From its conception, Als Bar was the umbrella for many bands, artists and playrights, nationally and internationally, with the music element providing a financial infrastructure that helping sustain everything else. I should add that while the music nowadays is fairly rank and file, the music that played in downtown LA in the early eighties, at its peak was decidedly left of field, political and bizarre, in line with the likes of John Cage.

Al’s was part of the whole downtown movement a creative network of venues that housed many name artists who have since graduated to bigger and better things,” Arnold said. “Als provided a foundation for art resources, though in all it was more about celebrating the work and existence of downtown artists. The key to the place was that was more about participation. The venue for many was a chance to be exposed.”

Painter, Bob Zoel, is another contributor to the Alís collection. Zoel has recently released a new book about his work and makes commercials to pay the bills. “Back in '81,” he says “most of the walls were still empty but enough was there so you were left with the fee ing that this place was very unique. The old rusty hotel sign above the entrance of Alís had my name on it and Mark seemed more than glad that I wanted to paint it”.

Over the years, whenever the sign got boring, I erected scaffold and changed it. During that same period, I produced a series of parking signs titled "The End Is Near Let's get Married" which were serigraphed by Future Perfect on cardboard for the street as well as on metal in a limited edition of 25 which actually appear in the Al's Bar Collection.

In some ways Traction Street, with Al’s and the American Hotel being the focal point represented our little West Coast hope that LA was more than provincial and possibly a new West Coast So Ho was being born. This illusion lasted only a few years. It became clear that the collectors on the west coast were not really interested in the new energy in the dangerous and dirty downtown loft district, the few galleries that were opening in the area soon packed up and joined others in the much cleaner and safer Santa Monica area.”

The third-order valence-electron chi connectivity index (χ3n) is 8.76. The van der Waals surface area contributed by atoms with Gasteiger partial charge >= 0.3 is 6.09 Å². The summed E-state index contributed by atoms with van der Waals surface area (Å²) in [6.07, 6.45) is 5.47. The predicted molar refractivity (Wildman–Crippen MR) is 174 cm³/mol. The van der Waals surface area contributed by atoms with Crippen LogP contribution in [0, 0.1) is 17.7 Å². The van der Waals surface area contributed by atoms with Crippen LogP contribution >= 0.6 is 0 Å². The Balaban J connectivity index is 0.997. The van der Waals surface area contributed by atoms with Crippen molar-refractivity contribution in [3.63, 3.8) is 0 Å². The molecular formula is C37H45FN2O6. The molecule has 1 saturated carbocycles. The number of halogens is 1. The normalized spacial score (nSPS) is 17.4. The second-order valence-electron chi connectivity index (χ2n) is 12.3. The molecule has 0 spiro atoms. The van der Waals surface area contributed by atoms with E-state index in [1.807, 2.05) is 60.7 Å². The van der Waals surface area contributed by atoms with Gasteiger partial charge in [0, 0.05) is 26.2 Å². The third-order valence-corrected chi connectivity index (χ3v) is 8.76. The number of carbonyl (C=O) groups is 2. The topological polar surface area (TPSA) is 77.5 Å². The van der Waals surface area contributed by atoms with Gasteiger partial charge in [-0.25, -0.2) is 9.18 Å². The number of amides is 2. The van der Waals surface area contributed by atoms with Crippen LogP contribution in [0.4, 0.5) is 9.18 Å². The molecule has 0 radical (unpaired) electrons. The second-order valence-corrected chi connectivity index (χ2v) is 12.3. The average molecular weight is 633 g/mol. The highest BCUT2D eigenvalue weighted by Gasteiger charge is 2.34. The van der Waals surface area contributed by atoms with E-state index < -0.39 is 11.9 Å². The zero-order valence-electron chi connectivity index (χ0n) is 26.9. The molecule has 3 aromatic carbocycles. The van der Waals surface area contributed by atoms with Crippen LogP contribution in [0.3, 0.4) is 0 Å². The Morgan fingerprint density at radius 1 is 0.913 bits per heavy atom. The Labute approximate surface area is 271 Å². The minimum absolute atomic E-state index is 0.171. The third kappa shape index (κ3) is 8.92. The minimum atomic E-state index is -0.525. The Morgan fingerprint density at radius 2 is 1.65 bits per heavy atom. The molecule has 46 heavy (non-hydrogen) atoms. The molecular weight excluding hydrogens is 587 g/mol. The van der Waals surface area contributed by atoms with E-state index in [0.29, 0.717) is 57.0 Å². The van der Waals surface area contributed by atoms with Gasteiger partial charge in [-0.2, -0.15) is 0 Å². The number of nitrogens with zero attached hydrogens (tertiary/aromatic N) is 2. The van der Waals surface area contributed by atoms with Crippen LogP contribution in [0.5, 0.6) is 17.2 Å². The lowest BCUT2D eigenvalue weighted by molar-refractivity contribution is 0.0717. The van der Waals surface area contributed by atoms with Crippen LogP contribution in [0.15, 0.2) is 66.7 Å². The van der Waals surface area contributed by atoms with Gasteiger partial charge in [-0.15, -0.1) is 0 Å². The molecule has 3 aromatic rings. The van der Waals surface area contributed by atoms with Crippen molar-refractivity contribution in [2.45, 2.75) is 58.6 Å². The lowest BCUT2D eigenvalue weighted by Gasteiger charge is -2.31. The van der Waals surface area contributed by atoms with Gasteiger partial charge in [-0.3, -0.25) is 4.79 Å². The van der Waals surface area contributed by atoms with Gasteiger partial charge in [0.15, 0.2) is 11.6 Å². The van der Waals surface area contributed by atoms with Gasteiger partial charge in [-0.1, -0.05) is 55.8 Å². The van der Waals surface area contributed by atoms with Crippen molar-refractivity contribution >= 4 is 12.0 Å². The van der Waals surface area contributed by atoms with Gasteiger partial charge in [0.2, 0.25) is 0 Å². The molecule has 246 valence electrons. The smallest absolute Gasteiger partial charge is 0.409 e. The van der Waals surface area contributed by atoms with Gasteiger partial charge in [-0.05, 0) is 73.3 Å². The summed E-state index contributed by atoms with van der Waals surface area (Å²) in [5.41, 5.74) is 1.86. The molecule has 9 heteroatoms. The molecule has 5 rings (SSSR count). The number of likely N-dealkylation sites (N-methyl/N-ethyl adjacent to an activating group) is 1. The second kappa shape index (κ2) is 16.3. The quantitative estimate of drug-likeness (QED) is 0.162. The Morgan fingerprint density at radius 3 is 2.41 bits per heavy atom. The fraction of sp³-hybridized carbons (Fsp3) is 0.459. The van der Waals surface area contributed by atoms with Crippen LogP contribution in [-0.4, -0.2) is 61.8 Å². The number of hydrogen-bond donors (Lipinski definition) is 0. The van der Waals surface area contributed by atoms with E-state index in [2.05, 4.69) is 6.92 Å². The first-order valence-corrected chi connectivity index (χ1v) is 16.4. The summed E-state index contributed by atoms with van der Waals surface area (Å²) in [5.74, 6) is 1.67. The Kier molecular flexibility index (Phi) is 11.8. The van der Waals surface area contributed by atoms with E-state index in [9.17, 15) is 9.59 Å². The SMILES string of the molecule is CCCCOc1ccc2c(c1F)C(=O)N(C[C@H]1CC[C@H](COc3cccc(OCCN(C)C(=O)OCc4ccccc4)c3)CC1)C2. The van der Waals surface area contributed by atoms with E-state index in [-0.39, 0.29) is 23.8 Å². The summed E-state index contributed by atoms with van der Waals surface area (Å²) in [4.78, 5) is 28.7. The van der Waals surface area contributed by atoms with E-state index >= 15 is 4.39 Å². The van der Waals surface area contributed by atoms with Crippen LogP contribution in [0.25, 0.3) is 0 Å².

Unlike New York that had a European influence in its culture and has traditionally supported the avante guarde and enjoyed the nastiness inherent in artist's hovels as in the early days of So Ho or The East Village, LA I feel was threatened by this and our little So Ho soon became no no. This, of course, has changed and even though downtown still had only a few galleries until recently with the China Town boom, LA is recognized, and rightly so, as a world class art producer and market, second only to New York”.

Colleen Sterritt, sculpture/arts lecturer first became involved with Alís Bar as an Otis graduate in the late 70’s, after specializing in sculpture, she now heads a department devoted to such at a leading LA arts college. “I didn’t see Al’s as an arts institution, but more as a gathering place. It was a great focal point for arts oriented people who did a lot of networking there. When it first opened there really was nothing else available in the area, so it ended up as the place that never died.”

Al’s has changed and so to has the LA arts scene. It is now a hugely sophisticated and international market, whereas in the early eighties it effected a small number of people housed in about 10 downtown buildings. The scene has changed from being something very small and familial to being big, global and monied.

Nowadays art in LA is a lot less encumbered by tradition and is much more free, with a much more international slant. It is now a place where budding and established artists want to be. There is less money than in NYC, though, with people such as Mike Kelly and Larry Pittman, and Charlie Ray, in LA, the notion that it is only possible to establish an arts career in NYC is being proven wrong. People donít want to leave for NYC, they want to get the attention here. LA also has such a great base of art schools now which serve as such a great infrastructure for the art scene.

Katy Crowe, visual artist recalls her first memory of Al's, “Its was a beer in the afternoon, probably around 1981. My God, 20 years ago, and it was dark and the booth was funky, and it was only artists there, the patina the place has had just begun to evolve. Marc and I ran the American Gallery for a few years, until I wanted to wring his neck. It was a great place while it lasted, and ours was the 2nd incarnation of the American Gallery. There would be one more before it became "Deepriver" .When Al's first opened, downtown was "the" happening art scene in LA, and that scene is only now, in the past few years coming back this way. Its sad to think that Al's won't be there for the next movement.

Written by Craig Stephens